But then, that would require providing historically accurate, as well as medically accurate information to women–a task that seems too daunting for those who espouse a “pro-choice” ideology.


    Ryan Bomberger

    The Radiance Foundation


  • pamela-merritt

    Mr. Bomberger,

    Your sensationalized manipulation of history speaks for itself, just as your site’s three-click-away connection to a CPC referral service speaks volumes about your dedication to providing women of color with hype-free information.

    Saying that you provide medically accurate information is a long way from providing medically accurate information – a task that has long been too daunting for CPCs and those who refer people to them.

    The worst thing about this entire debate is that communities of color face real challenges and threats that go unaddressed in the media frenzy surrounding claims of black genocide. 

    I’ll let the facts about women of color and abortion speak for themselves –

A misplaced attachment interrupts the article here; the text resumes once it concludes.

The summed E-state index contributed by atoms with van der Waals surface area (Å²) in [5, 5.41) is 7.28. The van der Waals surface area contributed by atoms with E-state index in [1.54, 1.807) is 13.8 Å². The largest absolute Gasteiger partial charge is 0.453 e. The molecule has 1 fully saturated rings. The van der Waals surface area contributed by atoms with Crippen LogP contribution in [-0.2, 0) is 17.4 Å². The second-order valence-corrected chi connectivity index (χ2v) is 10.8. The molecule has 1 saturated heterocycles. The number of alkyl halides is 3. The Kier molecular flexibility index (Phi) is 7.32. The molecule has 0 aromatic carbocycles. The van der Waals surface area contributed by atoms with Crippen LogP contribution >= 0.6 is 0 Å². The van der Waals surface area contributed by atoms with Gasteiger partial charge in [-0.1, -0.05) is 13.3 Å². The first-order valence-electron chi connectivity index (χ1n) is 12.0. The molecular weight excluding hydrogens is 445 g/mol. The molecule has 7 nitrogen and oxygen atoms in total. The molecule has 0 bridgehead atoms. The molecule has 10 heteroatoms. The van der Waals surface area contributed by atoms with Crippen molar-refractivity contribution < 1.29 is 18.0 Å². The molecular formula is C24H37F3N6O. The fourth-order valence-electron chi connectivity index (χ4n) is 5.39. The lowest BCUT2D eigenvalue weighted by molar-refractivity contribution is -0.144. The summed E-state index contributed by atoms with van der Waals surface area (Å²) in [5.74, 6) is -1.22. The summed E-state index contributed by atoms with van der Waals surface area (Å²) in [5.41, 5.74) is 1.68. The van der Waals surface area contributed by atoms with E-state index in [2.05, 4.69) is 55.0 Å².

• prochoiceferret

    Hello Mr. Bomb-Burger!

    We’re not conjuring up something that didn’t exist, but illuminating the Birth Control movement and the despicable racism and eugenics that defined it.

    Kind of like the birth of this nation, and the despicable racism and sexism that defined it (slavery and lack of female suffrage), isn’t it?

    We would think you would want women to understand a deeply disturbing factual account of the past, whether you like it or not, that brought about legalized abortion and population control in America.

    That’s not so bad in itself, but it’s not like you can use that history to argue against abortion as it is widely practiced in the U.S. today. After all, lots of things that aren’t bad in and of themselves were done in horrible, horrible ways back then. (Like adoption.)


    After all, even Martin Luther King Jr. (perhaps you’ve heard of him?) spoke highly of Planned Parenthood, and Margaret Sanger’s work.

  • colleen

    We would think you would want women to understand a deeply disturbing factual account of the past, whether you like it or not, that brought about legalized abortion and population control in America.

    You know, I read stuff like this and marvel at the thought that there are women stupid enough to believe it.

  • crowepps

    Would be interested in obtaining copies of the Federal 990 nonprofit reporting forms for both your organizations.  To what address should I send my request?

  • wendy-banks

    Thanks for the real facts Pamela! Your artical was insightful as always.